March 25: Tapachula
She is late.
Gabriela Hernandez has missed the caravan marching north.
As she realizes her mistake, she also knows she can’t let it go.
She scrounges up enough coins to pay for a taxi. Not knowing exactly where the group is, they simply head north, asking along the way in the hope they will catch up with the group.
The pregnant mother of two has never before left Honduras. Now, she has fled her country, crossed Guatemala and found herself in the southern Mexican border city of Tapachula.
“I was very scared. I didn’t even have a dollar for a hotel,” she says later.
When she arrived with her two little boys, she didn’t know whom to trust.
She went to the church, where a priest told her about an upcoming caravan of migrants, a march with religious roots organized by Pueblo Sin Fronteras since 2010. It could provide the guidance she needed, he told her.
Gabriela, 27, admits she had no idea what she was getting into, but when she saw more than 1,000 migrants, including many Hondurans, uniting for the annual pilgrimage, it felt like the best option.
The journey north is dangerous. Migrants are often robbed, assaulted or kidnapped. The caravan, Gabriela thought, could offer more than guidance, it could offer her family safety in numbers.
The taxi catches up with the march and lets them out.
She gathers up her sons, Omar, 6, and Jonathan, 2, and they start to walk.
April 1: On the road in Oaxaca
“Trump is mad at the caravan,” Gabriela says.
The US President has tweeted following news reports of the migration.
She is struck by the word he used to describe the group — dangerous.
“He talks about us like we are the plague,” she says.
Gabriela laughs in disbelief. It’s hard for her to understand how someone could look at her two little boys and think they are dangerous.
The family has been walking for days. Sometimes they are helped by a friend from her old neighborhood, but often they are on their own. She is out of money. The boys are always hungry.
For the first time in her life, she is forced to turn to strangers for help, asking for spare change.
“Excuse me, do you think you could help me with something for my kids?” she will ask.
The first person gave her two pesos, about 10 cents. The most came from a woman who looked at the two boys, and handed over 50 pesos (about $2.70.)
“There were people who would give me money. There were people who would tell me ‘I don’t have money, but I can give you some fruit,’ and I would say ‘OK.’ Fruit is very helpful,” she says.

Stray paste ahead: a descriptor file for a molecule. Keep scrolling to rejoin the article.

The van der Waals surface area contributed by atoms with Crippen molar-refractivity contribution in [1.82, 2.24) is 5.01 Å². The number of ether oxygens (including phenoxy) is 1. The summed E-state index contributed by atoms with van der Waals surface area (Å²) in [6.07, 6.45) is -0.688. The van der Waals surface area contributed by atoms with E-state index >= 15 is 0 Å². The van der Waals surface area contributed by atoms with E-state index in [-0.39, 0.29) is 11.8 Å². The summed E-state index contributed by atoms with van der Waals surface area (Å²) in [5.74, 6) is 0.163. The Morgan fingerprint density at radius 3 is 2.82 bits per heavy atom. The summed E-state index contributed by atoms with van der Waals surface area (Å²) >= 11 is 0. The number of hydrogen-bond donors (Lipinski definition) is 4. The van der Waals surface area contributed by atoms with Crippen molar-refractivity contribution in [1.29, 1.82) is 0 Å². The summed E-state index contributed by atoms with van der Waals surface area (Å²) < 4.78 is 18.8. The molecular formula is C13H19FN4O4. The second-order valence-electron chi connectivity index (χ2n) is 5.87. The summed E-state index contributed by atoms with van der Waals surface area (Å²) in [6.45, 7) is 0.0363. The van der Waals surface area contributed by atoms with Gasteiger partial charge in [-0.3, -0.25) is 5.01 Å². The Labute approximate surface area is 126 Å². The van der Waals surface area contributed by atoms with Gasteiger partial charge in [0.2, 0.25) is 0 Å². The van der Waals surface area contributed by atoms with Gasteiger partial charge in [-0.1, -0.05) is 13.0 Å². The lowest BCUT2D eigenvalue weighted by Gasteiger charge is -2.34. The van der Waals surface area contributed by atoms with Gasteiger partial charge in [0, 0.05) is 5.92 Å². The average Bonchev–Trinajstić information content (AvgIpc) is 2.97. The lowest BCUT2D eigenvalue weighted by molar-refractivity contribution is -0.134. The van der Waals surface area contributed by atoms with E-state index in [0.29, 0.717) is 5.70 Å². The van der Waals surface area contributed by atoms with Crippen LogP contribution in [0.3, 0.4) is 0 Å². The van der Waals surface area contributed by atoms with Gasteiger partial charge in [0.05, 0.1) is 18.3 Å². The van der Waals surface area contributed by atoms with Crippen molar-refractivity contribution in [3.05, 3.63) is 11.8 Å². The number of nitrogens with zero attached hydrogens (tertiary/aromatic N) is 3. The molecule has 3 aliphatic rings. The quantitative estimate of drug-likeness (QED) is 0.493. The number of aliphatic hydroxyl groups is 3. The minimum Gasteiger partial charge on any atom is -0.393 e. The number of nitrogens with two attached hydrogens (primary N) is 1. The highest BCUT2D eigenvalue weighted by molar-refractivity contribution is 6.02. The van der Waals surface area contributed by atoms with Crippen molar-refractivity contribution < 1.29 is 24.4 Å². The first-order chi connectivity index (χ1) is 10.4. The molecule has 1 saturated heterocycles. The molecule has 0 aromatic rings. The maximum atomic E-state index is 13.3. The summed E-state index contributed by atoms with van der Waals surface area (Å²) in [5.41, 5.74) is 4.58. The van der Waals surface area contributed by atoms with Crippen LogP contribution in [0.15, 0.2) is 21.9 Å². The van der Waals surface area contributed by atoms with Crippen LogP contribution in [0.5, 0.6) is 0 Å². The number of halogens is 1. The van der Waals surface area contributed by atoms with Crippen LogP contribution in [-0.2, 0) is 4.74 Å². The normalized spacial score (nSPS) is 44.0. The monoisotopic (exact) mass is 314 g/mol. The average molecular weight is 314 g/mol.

April 3: Matias Romero
The caravan’s journey has become more political than Gabriela ever imagined.
For the first time, the Mexican government has reached out to the group, agreeing to grant many temporary permission to stay in the country as they travel through. Gabriela’s case is approved.
She receives an official piece of paper with the Mexican government’s seal granting her 20 days to be in the country. For now, she doesn’t have to worry about an arrest or deportation. She snaps a picture and sends it to her family in Honduras. It’s part celebration, part backup plan.
“If something were to happen to those papers, my mom will now have a copy,” she says.
The relief is short-lived. Jonathan, her 2-year-old, is sick, and getting worse.
“He started to convulse,” she explains.
A volunteer doctor helping the caravan tells her the child should be hospitalized. Jonathan, Gabriela learns, has pneumonia.
“I told him I can’t, I have to keeping moving north. I can’t let this caravan leave me behind again,” she remembers saying.
The doctor pulls out a nebulizer for respiratory treatment. He also gives Jonathan a shot, although Gabriela doesn’t know what is in it.
“Wherever you go, make sure you cover his mouth,” he advises.
Gabriela is grateful for his understanding and help, but feels ashamed. She wants to be able to do more for her child.
April 6: Puebla
Buses filled with dozens of migrants arrive at a church. Gabriela is the first mother to step off the bus with her sick toddler in hand. He’s fidgety. She looks exhausted. Her other son, 6-year-old Omar, follows closely behind her.
In a live interview with CNN, she explains she is fleeing violence in Honduras, and questions how they could be dangerous.
“A child like this, how? My child has pneumonia,” she said.
Church members welcome the caravan with a warm meal. They give children toys and board games. Within a matter of minutes, organizations set up booths and mobile units, including a clinic with medical volunteers.
“They have been so good to us,” Gabriela says. “You can always feel when something is given to you with love.”
The group is too big for one shelter. They split up into three for housing. Gabriela is assigned to the shelter at the church. They sleep on the floor with only a mat to shield them from the cold floor.
April 7: Puebla
Just before noon, the migrants line up under a striped, circus-like tent in front of the church. During a head count, organizers make announcements over a bullhorn, including the schedule for the day’s information sessions to discuss US immigration policies. They also set a few rules: Familiarize yourself with the exits of the church in case of an earthquake, and clean up after yourself.
Volunteers tally about 500 migrants.
Gabriela attends a workshop about migrants’ rights in the United States.. Advocates explain US immigration laws, including asylum.
When a volunteer attorney offers her one-on-one time, she sits down and tells the attorney her life story, why she had to leave Honduras.
“She says I have a good case,” Gabriela explains. “I may be granted asylum up north.”
April 8: Puebla
Jonathan finds himself munching on a mini-pack of M&Ms while eyeing a massive, winding slide at the playground across from the church. He is feeling better. Omar made friends with some of the kids in the caravan. They take turns racing up and down the slide.
Gabriela watches, keeping an eye on both while worrying about her other child. She’s three months pregnant. She visited the free clinic, and the doctor told her she is not drinking enough water.
For lunch, volunteers serve roasted chicken, tortillas and rice. Omar is wide-eyed as he looks at the chicken on the paper plate in front of him. Jonathan skips the utensils and grabs the chicken with both hands for his first bite, smiling before he even finishes chewing.